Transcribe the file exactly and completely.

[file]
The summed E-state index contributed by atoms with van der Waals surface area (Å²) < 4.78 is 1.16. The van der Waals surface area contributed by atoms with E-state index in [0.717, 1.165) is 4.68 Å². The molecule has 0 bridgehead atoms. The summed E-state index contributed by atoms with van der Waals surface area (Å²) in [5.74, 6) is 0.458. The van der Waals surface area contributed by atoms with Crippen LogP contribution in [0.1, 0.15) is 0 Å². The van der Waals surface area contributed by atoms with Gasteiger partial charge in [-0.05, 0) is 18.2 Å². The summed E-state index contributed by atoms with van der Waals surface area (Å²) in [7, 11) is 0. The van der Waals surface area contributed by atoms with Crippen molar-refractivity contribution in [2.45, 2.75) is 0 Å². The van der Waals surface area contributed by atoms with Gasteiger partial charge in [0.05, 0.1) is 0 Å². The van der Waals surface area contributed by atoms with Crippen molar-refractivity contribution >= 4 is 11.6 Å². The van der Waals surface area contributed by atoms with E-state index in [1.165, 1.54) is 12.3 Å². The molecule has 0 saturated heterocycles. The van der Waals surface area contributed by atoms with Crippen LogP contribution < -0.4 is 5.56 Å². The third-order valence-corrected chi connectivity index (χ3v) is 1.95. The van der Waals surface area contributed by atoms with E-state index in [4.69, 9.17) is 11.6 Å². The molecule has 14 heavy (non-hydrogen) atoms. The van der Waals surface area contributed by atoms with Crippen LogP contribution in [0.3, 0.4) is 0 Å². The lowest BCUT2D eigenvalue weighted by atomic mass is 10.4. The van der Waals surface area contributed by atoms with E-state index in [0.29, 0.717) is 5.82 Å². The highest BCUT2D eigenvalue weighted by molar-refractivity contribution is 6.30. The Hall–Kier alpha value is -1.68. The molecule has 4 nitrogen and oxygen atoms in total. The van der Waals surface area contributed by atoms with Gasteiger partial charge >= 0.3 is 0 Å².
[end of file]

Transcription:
The summed E-state index contributed by atoms with van der Waals surface area (Å²) < 4.78 is 1.16. The van der Waals surface area contributed by atoms with E-state index in [0.717, 1.165) is 4.68 Å². The molecule has 0 bridgehead atoms. The summed E-state index contributed by atoms with van der Waals surface area (Å²) in [5.74, 6) is 0.458. The van der Waals surface area contributed by atoms with Crippen LogP contribution in [0.1, 0.15) is 0 Å². The van der Waals surface area contributed by atoms with Gasteiger partial charge in [-0.05, 0) is 18.2 Å². The summed E-state index contributed by atoms with van der Waals surface area (Å²) in [7, 11) is 0. The van der Waals surface area contributed by atoms with Crippen molar-refractivity contribution in [2.45, 2.75) is 0 Å². The van der Waals surface area contributed by atoms with Gasteiger partial charge in [0.05, 0.1) is 0 Å². The van der Waals surface area contributed by atoms with Crippen molar-refractivity contribution >= 4 is 11.6 Å². The van der Waals surface area contributed by atoms with E-state index in [1.165, 1.54) is 12.3 Å². The molecule has 0 saturated heterocycles. The van der Waals surface area contributed by atoms with Crippen LogP contribution < -0.4 is 5.56 Å². The third-order valence-corrected chi connectivity index (χ3v) is 1.95. The van der Waals surface area contributed by atoms with E-state index in [4.69, 9.17) is 11.6 Å². The molecule has 14 heavy (non-hydrogen) atoms. The van der Waals surface area contributed by atoms with Crippen LogP contribution in [0.3, 0.4) is 0 Å². The lowest BCUT2D eigenvalue weighted by atomic mass is 10.4. The van der Waals surface area contributed by atoms with E-state index in [0.29, 0.717) is 5.82 Å². The highest BCUT2D eigenvalue weighted by molar-refractivity contribution is 6.30. The Hall–Kier alpha value is -1.68. The molecule has 4 nitrogen and oxygen atoms in total. The van der Waals surface area contributed by atoms with Gasteiger partial charge >= 0.3 is 0 Å².